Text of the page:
THE IN OUT
Best Jagged Rock Band Not Copping the ‘80s Revival
The In Out, one of Boston’s best bands, makes music that is cerebral, dense and surly, but that broad description can only start to get at what makes them so good. Formed in 1996, the band has toured both America and Europe and released three full lengths; 1997’s Cosmosis, 1998’s Viscera Versa Story (a compilation of primitively recorded early singles), and 2000’s monumental A Living Memorial in Deutschland. Their newest disc, the excellent Il Dito and Other Gestures, released in February by Texas’ Emperor Jones Records (one time home to American Analog Set and the Mountain Goats) finds a middle ground among their previous releases, creating a sound that makes few concessions to being either contemporary or easily accessible. This middle ground involved little compromise and is far from an indication of a softening approach. Instead, it’s a logical progression; the story of the album resides more in the details of the recording and its careful construction. Slashing feedback is one method of getting people’s attention but the In Out’s subtle, simmering aggression lasts longer and is surprisingly more effective at chasing hipsters out of a club.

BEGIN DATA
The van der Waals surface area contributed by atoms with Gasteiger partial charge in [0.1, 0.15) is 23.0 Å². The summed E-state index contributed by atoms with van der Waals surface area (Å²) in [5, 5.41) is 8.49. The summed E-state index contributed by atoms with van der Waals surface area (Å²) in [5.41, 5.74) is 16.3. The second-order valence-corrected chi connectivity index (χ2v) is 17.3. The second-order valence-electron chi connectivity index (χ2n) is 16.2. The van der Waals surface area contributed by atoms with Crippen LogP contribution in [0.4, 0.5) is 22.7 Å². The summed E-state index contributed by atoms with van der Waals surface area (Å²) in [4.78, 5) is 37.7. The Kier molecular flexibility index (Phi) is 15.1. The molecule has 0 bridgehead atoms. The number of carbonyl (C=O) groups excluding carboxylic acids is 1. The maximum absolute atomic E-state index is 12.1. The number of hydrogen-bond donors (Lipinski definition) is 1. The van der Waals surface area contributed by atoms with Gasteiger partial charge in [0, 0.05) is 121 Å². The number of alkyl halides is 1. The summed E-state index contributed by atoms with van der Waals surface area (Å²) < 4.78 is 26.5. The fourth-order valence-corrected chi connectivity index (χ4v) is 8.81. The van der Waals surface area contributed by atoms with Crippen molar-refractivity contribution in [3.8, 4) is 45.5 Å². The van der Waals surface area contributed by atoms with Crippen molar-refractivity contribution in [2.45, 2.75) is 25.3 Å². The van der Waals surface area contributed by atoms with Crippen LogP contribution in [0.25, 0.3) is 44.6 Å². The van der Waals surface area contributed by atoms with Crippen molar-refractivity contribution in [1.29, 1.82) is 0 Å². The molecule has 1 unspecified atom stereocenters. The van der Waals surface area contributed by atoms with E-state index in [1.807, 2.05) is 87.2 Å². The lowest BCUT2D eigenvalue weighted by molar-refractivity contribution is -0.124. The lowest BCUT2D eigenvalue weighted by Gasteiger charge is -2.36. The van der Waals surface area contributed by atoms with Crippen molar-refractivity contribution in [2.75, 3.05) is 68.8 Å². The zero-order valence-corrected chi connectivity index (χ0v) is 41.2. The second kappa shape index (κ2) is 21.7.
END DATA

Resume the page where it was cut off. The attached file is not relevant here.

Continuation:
The Fall and Joy Division are obvious influences on the group’s dark, aggressive sound but they avoid easy categorization. Word on the band has been spreading slowly but consistently and it’s the kind of enthusiastic word-of-mouth that results in fiercely devoted fans. They achieved their widest national exposure touring as an opening band for Sebadoh in 2001. Beginning with their first singles they’ve been cultivating a sound that is beginning to gain more attention on a national level, especially when played by bands from New York. The In Out remain refreshingly free of the scent of trend hopping and continue to produce albums that are likely to hold up well over time. Whatever commercial or critical success the band may meet with figures to be a case of the masses coming around to them and not the other way around. The band, guitarist / vocalist Todd Nudelman, bassist Andrew Abrahamson, and drummer Eric Boomhower, play largely around Boston, venturing out on the road for varying lengths of time. They’ll be on the road in support of Il Dito and Other Gestures beginning this fall.